Gates's Gigantic Growth? Michigan State University Professor Sarah Reckhow takes a look at the Bill & Melinda Gates Foundation's funding patterns over on Alexander Russo's blog. "The decade from 2000 to 2010 was a time of enormous growth and evolution for the Gates Foundation," Reckhow writes. "Warren Buffett's pledge of more than $30 billion substantially increased the Gates Foundation's resources, and grant-making more than doubled from 2005 to 2009. Even more marked are the Foundation's dramatically shifted priorities." Over the years, Gates has shifted its money from directly funding schools to instead subsidizing research, advocacy and activism.
New York Sued? Parents in New York City are suing Governor Andrew Cuomo and state schools chief John King for withholding money to the city's schools over a teacher evaluation standoff, reports the Wall Street Journal's Lisa Fleisher. The parents are represented by Michael Rebell, an attorney who previously got the state to spend more money on its schools through a case known as the Campaign for Fiscal Equity. "The fact that plaintiffs are being held hostage to a political battle between the state, the city and the UFT, in which they have no involvement or responsibility whatsoever, plainly tilts the balance of the equities strongly in plaintiffs' favor," the suit said (as quoted by WSJ).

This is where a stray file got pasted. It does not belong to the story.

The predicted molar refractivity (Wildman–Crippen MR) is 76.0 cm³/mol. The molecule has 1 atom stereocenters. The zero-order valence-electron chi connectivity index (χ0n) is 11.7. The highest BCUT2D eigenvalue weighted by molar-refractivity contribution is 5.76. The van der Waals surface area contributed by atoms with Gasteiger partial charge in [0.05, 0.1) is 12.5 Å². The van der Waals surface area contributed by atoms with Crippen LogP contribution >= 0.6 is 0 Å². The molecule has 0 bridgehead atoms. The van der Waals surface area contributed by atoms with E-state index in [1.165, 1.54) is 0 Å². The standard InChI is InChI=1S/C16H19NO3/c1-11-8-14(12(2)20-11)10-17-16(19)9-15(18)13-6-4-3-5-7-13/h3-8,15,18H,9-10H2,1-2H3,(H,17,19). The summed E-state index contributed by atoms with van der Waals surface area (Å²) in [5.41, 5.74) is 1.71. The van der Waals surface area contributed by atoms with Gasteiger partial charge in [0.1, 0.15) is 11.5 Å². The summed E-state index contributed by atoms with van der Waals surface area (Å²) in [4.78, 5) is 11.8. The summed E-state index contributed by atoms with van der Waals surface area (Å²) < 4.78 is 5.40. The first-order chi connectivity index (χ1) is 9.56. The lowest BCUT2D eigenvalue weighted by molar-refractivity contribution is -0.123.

Cheating Bill Hits D.C.? Washington, D.C. Councilmember David Catania introduced a bill that's supposed to "make it all but impossible to cheat" on standardized exams, reports the Associated Press. D.C. is the scene of several testing investigations following a USA Today story that found an abnormally high wrong-to-write erasure ratio on students' answer sheets -- usually a tell-tale sign of cheating. Catania's bill would make standardized tests "beyond reproach" in his own words, elevating the criminality of facilitating cheating. It also mandates more intense training on test security.
Superintendent Certification Shrinkage? Over in Indiana, the state legislature is advancing a bill that would deregulate the district superintendent positions: the Indiana "House bill would no longer superintendents to have teachers' or superintendents' licenses. Republican Rep. Todd Huston of Fishers said school boards could still require their superintendents to hold a state license, but the bill would give them the option of hiring an experienced nonprofit or business leader," reports the Indiana Business Journal.
Sequestration Is A-Coming President Barack Obama urged lawmakers to prevent the automatic cuts to federal spending -- including education. More via Politics K-12.
**EXTRA CREDIT** Common Core ban advances in Alabama Republican party? And also, they say they're not going to accept money from the state, local, or national teachers union.
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